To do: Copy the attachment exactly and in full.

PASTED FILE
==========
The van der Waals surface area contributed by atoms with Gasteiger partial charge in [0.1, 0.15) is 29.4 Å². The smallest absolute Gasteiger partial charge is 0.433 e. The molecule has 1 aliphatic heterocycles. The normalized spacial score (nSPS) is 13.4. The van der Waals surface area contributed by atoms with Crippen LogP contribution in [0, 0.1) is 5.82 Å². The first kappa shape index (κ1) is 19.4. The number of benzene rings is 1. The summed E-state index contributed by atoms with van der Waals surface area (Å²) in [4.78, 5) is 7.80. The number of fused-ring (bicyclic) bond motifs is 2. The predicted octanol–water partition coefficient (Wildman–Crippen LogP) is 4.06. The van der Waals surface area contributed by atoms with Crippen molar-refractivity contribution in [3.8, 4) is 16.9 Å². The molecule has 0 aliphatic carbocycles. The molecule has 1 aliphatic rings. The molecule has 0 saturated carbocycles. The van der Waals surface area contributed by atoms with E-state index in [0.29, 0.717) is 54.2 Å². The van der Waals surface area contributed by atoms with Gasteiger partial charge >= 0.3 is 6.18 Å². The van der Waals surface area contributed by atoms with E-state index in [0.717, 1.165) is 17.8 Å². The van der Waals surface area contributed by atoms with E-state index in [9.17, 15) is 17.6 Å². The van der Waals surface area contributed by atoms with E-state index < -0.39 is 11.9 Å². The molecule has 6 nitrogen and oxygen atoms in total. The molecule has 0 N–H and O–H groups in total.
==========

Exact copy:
The van der Waals surface area contributed by atoms with Gasteiger partial charge in [0.1, 0.15) is 29.4 Å². The smallest absolute Gasteiger partial charge is 0.433 e. The molecule has 1 aliphatic heterocycles. The normalized spacial score (nSPS) is 13.4. The van der Waals surface area contributed by atoms with Crippen LogP contribution in [0, 0.1) is 5.82 Å². The first kappa shape index (κ1) is 19.4. The number of benzene rings is 1. The summed E-state index contributed by atoms with van der Waals surface area (Å²) in [4.78, 5) is 7.80. The number of fused-ring (bicyclic) bond motifs is 2. The predicted octanol–water partition coefficient (Wildman–Crippen LogP) is 4.06. The van der Waals surface area contributed by atoms with Crippen molar-refractivity contribution in [3.8, 4) is 16.9 Å². The molecule has 0 aliphatic carbocycles. The molecule has 1 aliphatic rings. The molecule has 0 saturated carbocycles. The van der Waals surface area contributed by atoms with E-state index in [0.29, 0.717) is 54.2 Å². The van der Waals surface area contributed by atoms with Gasteiger partial charge >= 0.3 is 6.18 Å². The van der Waals surface area contributed by atoms with E-state index in [0.717, 1.165) is 17.8 Å². The van der Waals surface area contributed by atoms with E-state index in [9.17, 15) is 17.6 Å². The van der Waals surface area contributed by atoms with E-state index < -0.39 is 11.9 Å². The molecule has 6 nitrogen and oxygen atoms in total. The molecule has 0 N–H and O–H groups in total.